One possible way forward comes from a 2016 article at Tech Talk Translated. In the article, Lauren Harriman, a law school professor, explains that other areas of liability law include considerations for “Assumption of Risk.” The idea is that when someone takes an unusual risk, others cannot be fully liable when something goes wrong. The article gives the example of someone walking out in inclement weather and getting injured after slipping and falling. Sure, the slip may have been partially caused by a property owner’s negligence, but the fact that they did something unusual to bring about the accident at least partially contributed to the damage they suffered.

She admits that extending Assumption of Risk from dangerous activities to driving a luxury vehicle is a stretch, but that is only under current law, and law can change.

To fix the rising insurance cost dilemma and make for more equitable liability, it might make more sense to set some maximum limits on automotive damage liability. This should be set relatively high for accidents in which a vehicle gets totaled to cover around the 85th percentile of car values, or be set at some multiple of minimum required coverage. For accidents that don’t total the vehicle, limits should be set at a similar percentile of the average repair cost for a comparable accident. For example, if it costs $5,000 to repair a fender bender for a Model 3 or Toyota Corolla, nobody should be expected to be liable for an $80,000 repair for a Lamborghini that suffered similar damage.

This would have two positive effects on insurance rates.

For one, it would shift liability for unusually expensive-to-repair vehicles back to the owner who knowingly drove an obscenely expensive vehicle knowing that most people can’t afford to repair the damned thing. The drivers of such vehicles usually purchase coverage that would pay for that damage regardless of the liable party’s ability to pay already, so this wouldn’t cost them that much. It would just protect people from having to go bankrupt and/or lose their homes when the insurance company goes to recover costs.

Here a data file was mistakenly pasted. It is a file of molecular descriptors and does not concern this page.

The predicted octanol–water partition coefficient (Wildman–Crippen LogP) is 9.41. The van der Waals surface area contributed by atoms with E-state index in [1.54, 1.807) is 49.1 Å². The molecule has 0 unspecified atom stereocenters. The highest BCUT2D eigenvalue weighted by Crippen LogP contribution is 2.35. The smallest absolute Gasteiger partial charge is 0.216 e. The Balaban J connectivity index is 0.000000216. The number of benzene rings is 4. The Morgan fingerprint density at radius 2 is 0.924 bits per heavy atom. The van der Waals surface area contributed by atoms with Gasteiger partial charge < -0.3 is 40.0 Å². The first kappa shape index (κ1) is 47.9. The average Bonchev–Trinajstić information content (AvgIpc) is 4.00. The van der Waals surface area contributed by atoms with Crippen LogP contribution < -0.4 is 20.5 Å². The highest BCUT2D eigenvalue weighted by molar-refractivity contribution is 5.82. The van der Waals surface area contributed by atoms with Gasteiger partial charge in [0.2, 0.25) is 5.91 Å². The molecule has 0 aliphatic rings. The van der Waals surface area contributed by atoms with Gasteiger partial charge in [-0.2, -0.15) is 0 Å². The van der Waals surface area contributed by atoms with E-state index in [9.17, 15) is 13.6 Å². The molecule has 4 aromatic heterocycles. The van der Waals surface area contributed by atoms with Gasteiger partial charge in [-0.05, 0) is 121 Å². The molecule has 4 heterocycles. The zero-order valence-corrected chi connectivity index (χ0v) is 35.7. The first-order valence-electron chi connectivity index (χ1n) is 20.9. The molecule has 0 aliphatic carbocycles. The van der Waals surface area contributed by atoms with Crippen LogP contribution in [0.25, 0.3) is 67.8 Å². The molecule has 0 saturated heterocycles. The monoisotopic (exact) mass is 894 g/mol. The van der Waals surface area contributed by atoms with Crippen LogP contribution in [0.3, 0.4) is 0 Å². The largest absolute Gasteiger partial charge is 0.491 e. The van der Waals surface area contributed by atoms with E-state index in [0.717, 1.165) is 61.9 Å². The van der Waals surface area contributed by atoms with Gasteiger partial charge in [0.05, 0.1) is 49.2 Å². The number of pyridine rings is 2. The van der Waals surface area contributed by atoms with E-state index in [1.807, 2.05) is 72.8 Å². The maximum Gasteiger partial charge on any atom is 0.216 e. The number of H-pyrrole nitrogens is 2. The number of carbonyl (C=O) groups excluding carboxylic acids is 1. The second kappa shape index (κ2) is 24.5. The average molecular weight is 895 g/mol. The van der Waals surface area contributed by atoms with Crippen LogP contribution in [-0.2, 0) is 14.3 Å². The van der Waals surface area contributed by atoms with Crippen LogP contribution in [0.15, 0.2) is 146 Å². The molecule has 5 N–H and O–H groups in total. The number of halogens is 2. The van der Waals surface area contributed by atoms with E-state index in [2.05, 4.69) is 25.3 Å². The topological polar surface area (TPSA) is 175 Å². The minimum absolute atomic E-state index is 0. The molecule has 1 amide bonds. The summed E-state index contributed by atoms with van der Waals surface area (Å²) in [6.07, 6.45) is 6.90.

The other benefit of such a limit policy is that it would encourage automotive manufacturers to make vehicles more repairable. Fewer people would want to buy a vehicle that frequently exceeds the liability limit because insurers would raise the cost of coverage for those models. So, manufacturers would be incentivized to make vehicles easier to repair affordably instead of shifting that cost onto society via skyrocketing insurance premiums.

Of course, the devil is always in the details on this kind of debate. What amount would make for a reasonable maximum liability would be endlessly debated, both when crafting such a law and when the law comes up after accidents. There may be better ideas for setting the limits than I’ve come up with here (multiples of minimums or percentiles). How would you set such limits?

Featured image by IIHS.


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Jennifer Sensiba

Jennifer Sensiba is a long time efficient vehicle enthusiast, writer, and photographer. She grew up around a transmission shop, and has been experimenting with vehicle efficiency since she was 16 and drove a Pontiac Fiero. She likes to get off the beaten path in her "Bolt EAV" and any other EVs she can get behind the wheel or handlebars of with her wife and kids. You can find her on Twitter here, Facebook here, and YouTube here.

Jennifer Sensiba has 2020 posts and counting. See all posts by Jennifer Sensiba